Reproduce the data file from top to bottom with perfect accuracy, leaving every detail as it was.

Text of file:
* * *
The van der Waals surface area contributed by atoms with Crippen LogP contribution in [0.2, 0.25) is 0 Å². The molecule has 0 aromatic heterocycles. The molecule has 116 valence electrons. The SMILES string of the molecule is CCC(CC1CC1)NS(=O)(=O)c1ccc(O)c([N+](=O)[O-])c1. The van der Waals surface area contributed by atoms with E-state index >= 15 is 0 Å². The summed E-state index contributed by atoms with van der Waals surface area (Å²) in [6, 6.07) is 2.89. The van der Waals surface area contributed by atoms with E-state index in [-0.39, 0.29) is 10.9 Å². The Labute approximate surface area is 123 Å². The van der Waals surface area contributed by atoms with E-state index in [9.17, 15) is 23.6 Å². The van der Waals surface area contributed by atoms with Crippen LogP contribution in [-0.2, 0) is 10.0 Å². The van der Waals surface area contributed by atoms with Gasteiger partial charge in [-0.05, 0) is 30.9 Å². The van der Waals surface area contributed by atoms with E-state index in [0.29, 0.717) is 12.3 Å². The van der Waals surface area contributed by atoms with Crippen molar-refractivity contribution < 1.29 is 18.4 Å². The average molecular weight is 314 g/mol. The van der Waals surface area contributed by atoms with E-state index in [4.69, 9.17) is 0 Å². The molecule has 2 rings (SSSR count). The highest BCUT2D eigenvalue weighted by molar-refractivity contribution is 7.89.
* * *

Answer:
The van der Waals surface area contributed by atoms with Crippen LogP contribution in [0.2, 0.25) is 0 Å². The molecule has 0 aromatic heterocycles. The molecule has 116 valence electrons. The SMILES string of the molecule is CCC(CC1CC1)NS(=O)(=O)c1ccc(O)c([N+](=O)[O-])c1. The van der Waals surface area contributed by atoms with E-state index >= 15 is 0 Å². The summed E-state index contributed by atoms with van der Waals surface area (Å²) in [6, 6.07) is 2.89. The van der Waals surface area contributed by atoms with E-state index in [-0.39, 0.29) is 10.9 Å². The Labute approximate surface area is 123 Å². The van der Waals surface area contributed by atoms with E-state index in [9.17, 15) is 23.6 Å². The van der Waals surface area contributed by atoms with Crippen LogP contribution in [-0.2, 0) is 10.0 Å². The van der Waals surface area contributed by atoms with Gasteiger partial charge in [-0.05, 0) is 30.9 Å². The van der Waals surface area contributed by atoms with E-state index in [0.29, 0.717) is 12.3 Å². The van der Waals surface area contributed by atoms with Crippen molar-refractivity contribution < 1.29 is 18.4 Å². The average molecular weight is 314 g/mol. The van der Waals surface area contributed by atoms with E-state index in [4.69, 9.17) is 0 Å². The molecule has 2 rings (SSSR count). The highest BCUT2D eigenvalue weighted by molar-refractivity contribution is 7.89.